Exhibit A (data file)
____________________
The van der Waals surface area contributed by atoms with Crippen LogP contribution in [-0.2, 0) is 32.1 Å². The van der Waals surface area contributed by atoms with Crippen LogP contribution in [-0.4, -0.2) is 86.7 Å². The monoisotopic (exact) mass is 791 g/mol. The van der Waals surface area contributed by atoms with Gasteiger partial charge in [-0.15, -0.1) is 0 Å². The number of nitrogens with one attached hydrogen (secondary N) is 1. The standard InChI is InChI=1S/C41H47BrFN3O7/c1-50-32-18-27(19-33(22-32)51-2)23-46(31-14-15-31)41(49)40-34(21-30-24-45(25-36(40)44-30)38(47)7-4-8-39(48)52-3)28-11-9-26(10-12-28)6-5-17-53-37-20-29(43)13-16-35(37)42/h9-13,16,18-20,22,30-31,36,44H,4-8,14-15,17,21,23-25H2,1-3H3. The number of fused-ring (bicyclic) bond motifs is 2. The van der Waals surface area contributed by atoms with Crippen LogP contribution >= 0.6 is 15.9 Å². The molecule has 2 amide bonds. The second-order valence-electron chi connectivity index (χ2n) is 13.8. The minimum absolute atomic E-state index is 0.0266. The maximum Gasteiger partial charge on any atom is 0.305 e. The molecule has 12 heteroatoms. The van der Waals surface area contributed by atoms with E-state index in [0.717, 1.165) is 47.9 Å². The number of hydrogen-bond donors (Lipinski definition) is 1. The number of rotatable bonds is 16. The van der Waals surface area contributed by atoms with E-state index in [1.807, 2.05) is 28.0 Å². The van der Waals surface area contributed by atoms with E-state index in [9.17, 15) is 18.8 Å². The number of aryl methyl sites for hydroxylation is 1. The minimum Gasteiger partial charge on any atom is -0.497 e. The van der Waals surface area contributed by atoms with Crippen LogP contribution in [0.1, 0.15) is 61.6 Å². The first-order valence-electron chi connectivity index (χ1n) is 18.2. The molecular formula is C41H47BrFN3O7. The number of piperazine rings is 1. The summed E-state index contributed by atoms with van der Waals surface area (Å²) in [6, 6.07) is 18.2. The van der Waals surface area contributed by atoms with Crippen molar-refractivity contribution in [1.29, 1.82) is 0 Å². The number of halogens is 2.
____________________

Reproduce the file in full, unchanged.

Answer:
The van der Waals surface area contributed by atoms with Crippen LogP contribution in [-0.2, 0) is 32.1 Å². The van der Waals surface area contributed by atoms with Crippen LogP contribution in [-0.4, -0.2) is 86.7 Å². The monoisotopic (exact) mass is 791 g/mol. The van der Waals surface area contributed by atoms with Gasteiger partial charge in [-0.15, -0.1) is 0 Å². The number of nitrogens with one attached hydrogen (secondary N) is 1. The standard InChI is InChI=1S/C41H47BrFN3O7/c1-50-32-18-27(19-33(22-32)51-2)23-46(31-14-15-31)41(49)40-34(21-30-24-45(25-36(40)44-30)38(47)7-4-8-39(48)52-3)28-11-9-26(10-12-28)6-5-17-53-37-20-29(43)13-16-35(37)42/h9-13,16,18-20,22,30-31,36,44H,4-8,14-15,17,21,23-25H2,1-3H3. The number of fused-ring (bicyclic) bond motifs is 2. The van der Waals surface area contributed by atoms with Crippen LogP contribution >= 0.6 is 15.9 Å². The molecule has 2 amide bonds. The second-order valence-electron chi connectivity index (χ2n) is 13.8. The minimum absolute atomic E-state index is 0.0266. The maximum Gasteiger partial charge on any atom is 0.305 e. The molecule has 12 heteroatoms. The van der Waals surface area contributed by atoms with E-state index in [0.717, 1.165) is 47.9 Å². The number of hydrogen-bond donors (Lipinski definition) is 1. The number of rotatable bonds is 16. The van der Waals surface area contributed by atoms with E-state index in [1.807, 2.05) is 28.0 Å². The van der Waals surface area contributed by atoms with E-state index in [9.17, 15) is 18.8 Å². The number of aryl methyl sites for hydroxylation is 1. The minimum Gasteiger partial charge on any atom is -0.497 e. The van der Waals surface area contributed by atoms with Crippen LogP contribution in [0.1, 0.15) is 61.6 Å². The first-order valence-electron chi connectivity index (χ1n) is 18.2. The molecular formula is C41H47BrFN3O7. The number of piperazine rings is 1. The summed E-state index contributed by atoms with van der Waals surface area (Å²) in [6, 6.07) is 18.2. The van der Waals surface area contributed by atoms with Crippen molar-refractivity contribution in [1.29, 1.82) is 0 Å². The number of halogens is 2.